• Sunday, June 23, 2024
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Nigeria is disintegrating, we must sit down and discuss now – Ogunbanjo

Olatokunbo Ogunbanjo

Olatokunbo Ogunbanjo, who represented Ogun East in the Senate between 2003 and 2007, was also the secretary of the Southern Senators’ Forum and a founding member of the Institute of Legal Practice Managers UK. In this exclusive interview with INIOBONG IWOK, he spoke on the state of the nation, the worsening insecurity, among other issues. Excerpts:

What is your take on the state of insecurity and killings in Nigeria?

It is a cause for concern, whether it is in Southern Kaduna or any other place. Whether it is one person killed or two, it is not something that any government should be proud of. It is alarming; this is not something that the citizens should be content with. The paramount objective of government is to provide security. Nobody wants to see this happen.

But are you surprised that President Muhammadu Buhari has not sacked the service chiefs despite pressure from Nigerians?

It is not the responsibility of the army to provide internal security; it is the job of the police and obviously the police have not been able to do what is necessary to curtail all the killings. The army can only come in when we have external aggression; we are back to the days of the military. It is politicking that allows us to be using the army for internal security. But this brings to the fore the demand from everybody about the need for state police. The police are the one in charge of security internally and the army should not be playing the role that they are playing now. There is a need for more investigation and new methods and that is the work of the police. But when there is external aggression, like what is happening in the North East army can then come in. But obviously they are not using the right strategies; because this thing has been going on for some time, ten, twelve years or so; they need to review their strategies and do something. If the service chiefs have exceeded their tenure in office they should go. I don’t know if there are people who are below them that they have brought up and have the ability to do this, but it is very bad because this administration promised to tackle insecurity in the country.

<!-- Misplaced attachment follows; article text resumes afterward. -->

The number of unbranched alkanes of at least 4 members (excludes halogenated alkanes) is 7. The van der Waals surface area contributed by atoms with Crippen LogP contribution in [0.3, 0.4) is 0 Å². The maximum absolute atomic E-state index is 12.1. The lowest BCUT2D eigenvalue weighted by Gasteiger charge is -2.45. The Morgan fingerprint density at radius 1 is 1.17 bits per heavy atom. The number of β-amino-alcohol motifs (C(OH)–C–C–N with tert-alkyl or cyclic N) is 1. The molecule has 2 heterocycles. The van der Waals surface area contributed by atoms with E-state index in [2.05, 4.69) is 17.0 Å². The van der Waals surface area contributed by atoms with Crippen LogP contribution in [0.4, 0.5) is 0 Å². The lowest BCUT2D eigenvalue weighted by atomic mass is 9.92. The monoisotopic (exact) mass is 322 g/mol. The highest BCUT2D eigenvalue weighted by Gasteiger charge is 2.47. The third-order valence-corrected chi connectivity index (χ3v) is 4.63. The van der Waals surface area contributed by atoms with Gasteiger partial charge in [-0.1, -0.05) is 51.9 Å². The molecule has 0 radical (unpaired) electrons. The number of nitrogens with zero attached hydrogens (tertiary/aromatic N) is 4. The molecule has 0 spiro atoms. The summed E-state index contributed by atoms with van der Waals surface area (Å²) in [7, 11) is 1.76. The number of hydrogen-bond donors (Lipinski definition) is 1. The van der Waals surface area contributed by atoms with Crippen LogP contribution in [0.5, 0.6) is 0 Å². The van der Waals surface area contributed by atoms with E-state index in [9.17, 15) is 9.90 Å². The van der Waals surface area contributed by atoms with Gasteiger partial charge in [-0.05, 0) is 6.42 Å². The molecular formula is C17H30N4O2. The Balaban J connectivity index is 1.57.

What is your assessment of the Muhammadu Buhari administration’s five years in office?

I don’t know many Nigerians, who are satisfied with Buhari’s performance. When he came on board in 2015 we received him with open arms; because things were not going right, we all welcomed Buhari to government and we thought there would be a new direction for discipline, security and probity in Nigeria but so far, it does not seem these have happened after five years in power.

What areas do you expect him to give priority?

The number one thing is security of lives and property; everybody now feels insecure in Nigeria. You don’t want to travel on the road, except it is absolutely necessary. If that is sorted out we can begin to talk about other things. You can’t run an economy, when the country is not secured; how do businesses thrive when I cannot go round and monitor them safely? The whole place is just unsafe. The other day I was reading about some countries advising their citizens here on the states they should not visit in Nigeria; it appears almost a third of the country is no go areas. It means something is wrong if such advice is coming from abroad about us. Nobody is safe everywhere.